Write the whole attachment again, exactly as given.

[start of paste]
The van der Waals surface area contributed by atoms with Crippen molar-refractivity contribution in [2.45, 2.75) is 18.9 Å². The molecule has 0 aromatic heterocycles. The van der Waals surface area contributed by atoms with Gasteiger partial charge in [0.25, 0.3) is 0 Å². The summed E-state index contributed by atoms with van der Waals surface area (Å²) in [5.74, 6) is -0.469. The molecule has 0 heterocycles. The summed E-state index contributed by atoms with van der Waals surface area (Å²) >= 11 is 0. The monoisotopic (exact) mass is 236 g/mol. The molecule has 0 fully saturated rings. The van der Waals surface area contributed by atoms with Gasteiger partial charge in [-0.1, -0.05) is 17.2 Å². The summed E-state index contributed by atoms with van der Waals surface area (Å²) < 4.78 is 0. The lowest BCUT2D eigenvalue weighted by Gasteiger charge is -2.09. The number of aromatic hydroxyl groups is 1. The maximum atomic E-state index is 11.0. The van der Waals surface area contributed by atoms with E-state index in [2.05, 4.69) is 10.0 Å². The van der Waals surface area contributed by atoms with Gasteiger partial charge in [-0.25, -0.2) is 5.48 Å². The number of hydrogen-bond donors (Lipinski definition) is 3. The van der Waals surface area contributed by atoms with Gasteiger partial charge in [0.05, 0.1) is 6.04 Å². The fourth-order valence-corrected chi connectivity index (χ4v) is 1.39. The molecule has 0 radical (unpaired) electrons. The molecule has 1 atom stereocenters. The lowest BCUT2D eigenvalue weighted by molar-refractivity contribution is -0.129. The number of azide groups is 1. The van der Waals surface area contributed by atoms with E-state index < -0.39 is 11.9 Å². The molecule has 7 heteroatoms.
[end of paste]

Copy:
The van der Waals surface area contributed by atoms with Crippen molar-refractivity contribution in [2.45, 2.75) is 18.9 Å². The molecule has 0 aromatic heterocycles. The van der Waals surface area contributed by atoms with Gasteiger partial charge in [0.25, 0.3) is 0 Å². The summed E-state index contributed by atoms with van der Waals surface area (Å²) in [5.74, 6) is -0.469. The molecule has 0 heterocycles. The summed E-state index contributed by atoms with van der Waals surface area (Å²) >= 11 is 0. The monoisotopic (exact) mass is 236 g/mol. The molecule has 0 fully saturated rings. The van der Waals surface area contributed by atoms with Gasteiger partial charge in [-0.1, -0.05) is 17.2 Å². The summed E-state index contributed by atoms with van der Waals surface area (Å²) < 4.78 is 0. The lowest BCUT2D eigenvalue weighted by Gasteiger charge is -2.09. The number of aromatic hydroxyl groups is 1. The maximum atomic E-state index is 11.0. The van der Waals surface area contributed by atoms with E-state index in [2.05, 4.69) is 10.0 Å². The van der Waals surface area contributed by atoms with Gasteiger partial charge in [-0.25, -0.2) is 5.48 Å². The number of hydrogen-bond donors (Lipinski definition) is 3. The van der Waals surface area contributed by atoms with Gasteiger partial charge in [0.05, 0.1) is 6.04 Å². The fourth-order valence-corrected chi connectivity index (χ4v) is 1.39. The molecule has 0 radical (unpaired) electrons. The molecule has 1 atom stereocenters. The lowest BCUT2D eigenvalue weighted by molar-refractivity contribution is -0.129. The number of azide groups is 1. The van der Waals surface area contributed by atoms with E-state index < -0.39 is 11.9 Å². The molecule has 7 heteroatoms.